The Australian dollar (AUD) has staged a prolonged recovery against the US dollar (USD) since March, when it reached an18-year low of US$0.55.
The volume of money being printed in March, particularly by the US Federal Reserve, led to a mass liquidation of assets and a flight to quality globally. US Treasuries were a beneficiary, which meant demand for the US dollar was high.
However, while the downturn in the AUD was fast, its recovery has also been swift. In early June, we temporarily saw the AUD break through the US$0.70 mark.
The volume of liquidity in the market has helped to reinflate local share and currency markets. There are also signs that retail sales and credit card spending are recovering, which is likely to be supportive of the broader economy.
Australia is also benefiting from a recovery in China, where domestic consumption and export demand have been bouncing back.
In comparison to Australia, the US economy is structurally less sound, with more corporate and financial distress. Many US consumers do not have the savings to weather a downturn and the fact that the economy is built on high government, corporate, and individual debt is also weighing on confidence.
Expect more volatility
Looking forward, we believe the AUD should continue to hold steady against the USD. The Reserve Bank of Australia has consistently reinforced the message that it will not lower interest rates further or increase rates for the foreseeable future which has helped to create confidence in the local currency.
However, it is important to note that market volatility is likely to remain high, which means things can change quickly.
As an example, during the Global Financial Crisis, the AUD rapidly moved from US$0.98 to US$0.60 and back up to over US$0.90 in a relatively short period of time.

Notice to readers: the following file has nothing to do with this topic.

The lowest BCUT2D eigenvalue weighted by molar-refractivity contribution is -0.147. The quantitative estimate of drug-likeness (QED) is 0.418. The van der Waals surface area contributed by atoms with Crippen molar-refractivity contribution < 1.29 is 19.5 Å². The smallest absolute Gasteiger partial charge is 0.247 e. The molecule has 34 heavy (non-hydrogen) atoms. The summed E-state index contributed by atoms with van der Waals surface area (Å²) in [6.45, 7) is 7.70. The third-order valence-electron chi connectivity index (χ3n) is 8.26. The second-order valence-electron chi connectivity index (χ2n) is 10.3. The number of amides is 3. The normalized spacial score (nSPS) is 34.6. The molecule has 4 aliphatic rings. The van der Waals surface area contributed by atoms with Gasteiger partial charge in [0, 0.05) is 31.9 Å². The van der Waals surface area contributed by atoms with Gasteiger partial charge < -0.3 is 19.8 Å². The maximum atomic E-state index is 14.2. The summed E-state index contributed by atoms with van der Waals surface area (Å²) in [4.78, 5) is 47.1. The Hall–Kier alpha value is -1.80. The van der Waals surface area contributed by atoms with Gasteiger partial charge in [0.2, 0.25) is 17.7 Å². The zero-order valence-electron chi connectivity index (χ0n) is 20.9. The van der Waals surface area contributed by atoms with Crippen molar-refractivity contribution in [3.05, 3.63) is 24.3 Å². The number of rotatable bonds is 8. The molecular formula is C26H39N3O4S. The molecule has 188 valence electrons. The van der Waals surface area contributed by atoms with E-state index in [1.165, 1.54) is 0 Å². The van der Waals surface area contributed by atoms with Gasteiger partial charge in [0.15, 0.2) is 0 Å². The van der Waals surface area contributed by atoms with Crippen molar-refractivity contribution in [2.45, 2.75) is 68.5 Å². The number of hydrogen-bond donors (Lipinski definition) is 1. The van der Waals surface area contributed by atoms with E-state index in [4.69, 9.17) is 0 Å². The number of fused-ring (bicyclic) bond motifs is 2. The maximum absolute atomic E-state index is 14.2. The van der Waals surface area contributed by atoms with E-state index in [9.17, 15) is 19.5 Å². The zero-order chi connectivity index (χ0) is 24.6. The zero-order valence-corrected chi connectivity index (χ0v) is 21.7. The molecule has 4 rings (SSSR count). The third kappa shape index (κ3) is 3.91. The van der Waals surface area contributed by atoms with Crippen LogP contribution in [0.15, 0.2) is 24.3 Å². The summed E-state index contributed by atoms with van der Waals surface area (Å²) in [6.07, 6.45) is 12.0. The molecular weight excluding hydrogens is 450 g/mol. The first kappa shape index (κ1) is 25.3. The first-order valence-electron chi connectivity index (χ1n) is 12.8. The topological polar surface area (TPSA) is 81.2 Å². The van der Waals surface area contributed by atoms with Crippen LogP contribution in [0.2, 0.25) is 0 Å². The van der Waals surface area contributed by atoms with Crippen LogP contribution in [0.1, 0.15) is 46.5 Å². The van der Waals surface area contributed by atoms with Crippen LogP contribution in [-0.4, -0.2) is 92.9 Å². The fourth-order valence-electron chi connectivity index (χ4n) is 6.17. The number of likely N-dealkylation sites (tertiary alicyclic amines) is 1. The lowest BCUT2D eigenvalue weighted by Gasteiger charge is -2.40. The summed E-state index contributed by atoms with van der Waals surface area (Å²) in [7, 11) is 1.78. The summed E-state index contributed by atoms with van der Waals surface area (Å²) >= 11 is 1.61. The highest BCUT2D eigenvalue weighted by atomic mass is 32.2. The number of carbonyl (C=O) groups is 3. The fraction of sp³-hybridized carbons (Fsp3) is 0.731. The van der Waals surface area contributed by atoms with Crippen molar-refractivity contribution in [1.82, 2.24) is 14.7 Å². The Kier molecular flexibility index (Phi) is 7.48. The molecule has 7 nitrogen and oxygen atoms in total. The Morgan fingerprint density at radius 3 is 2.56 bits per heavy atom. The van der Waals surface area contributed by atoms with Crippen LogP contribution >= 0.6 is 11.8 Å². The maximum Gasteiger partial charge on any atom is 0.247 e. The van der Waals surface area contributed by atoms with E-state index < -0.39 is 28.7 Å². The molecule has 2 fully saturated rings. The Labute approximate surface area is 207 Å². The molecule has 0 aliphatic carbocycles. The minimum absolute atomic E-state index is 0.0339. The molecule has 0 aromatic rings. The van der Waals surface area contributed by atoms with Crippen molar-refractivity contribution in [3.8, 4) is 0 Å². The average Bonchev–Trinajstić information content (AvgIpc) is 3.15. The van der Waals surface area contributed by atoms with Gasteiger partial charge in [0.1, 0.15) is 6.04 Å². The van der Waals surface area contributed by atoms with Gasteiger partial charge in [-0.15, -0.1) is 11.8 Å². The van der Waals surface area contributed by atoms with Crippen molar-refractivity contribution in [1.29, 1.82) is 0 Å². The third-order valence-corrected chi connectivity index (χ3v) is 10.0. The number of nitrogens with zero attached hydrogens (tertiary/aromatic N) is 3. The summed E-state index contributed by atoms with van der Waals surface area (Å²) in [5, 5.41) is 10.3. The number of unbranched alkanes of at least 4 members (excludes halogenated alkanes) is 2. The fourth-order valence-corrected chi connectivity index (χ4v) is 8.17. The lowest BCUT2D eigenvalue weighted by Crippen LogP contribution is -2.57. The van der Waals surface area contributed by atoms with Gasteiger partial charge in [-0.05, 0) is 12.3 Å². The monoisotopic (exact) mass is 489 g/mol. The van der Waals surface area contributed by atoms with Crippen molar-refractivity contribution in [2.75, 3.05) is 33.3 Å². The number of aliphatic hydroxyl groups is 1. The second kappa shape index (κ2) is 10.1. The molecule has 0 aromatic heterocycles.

In volatile times, smaller events can also have a much larger impact on markets than they normally would have. The 2011 earthquake in Japan, for instance, caused significant instability in global currency markets. It is therefore important for Australian businesses, particularly small and medium-sized business (SMEs), to be prepared.
Key takeaways for importer and exporter SMEs
When markets are volatile, it can be tempting to try to guess what the market will do. However, this can also lead to irrational and expensive decisions.
The businesses we have seen do well in these changed market conditions are those that have been systematically hedging their currency exposures, with some optionality and flexibility.
Our advice is that businesses should hedge according to their business needs today, with flexibility to take advantage of further changes in the AUD in the months ahead.
James Swerling is Senior Dealer, Fund & Institutional Sales at AFEX, a leading global payment and risk management solutions provider that specialises in cross-border transactions. www.afex.com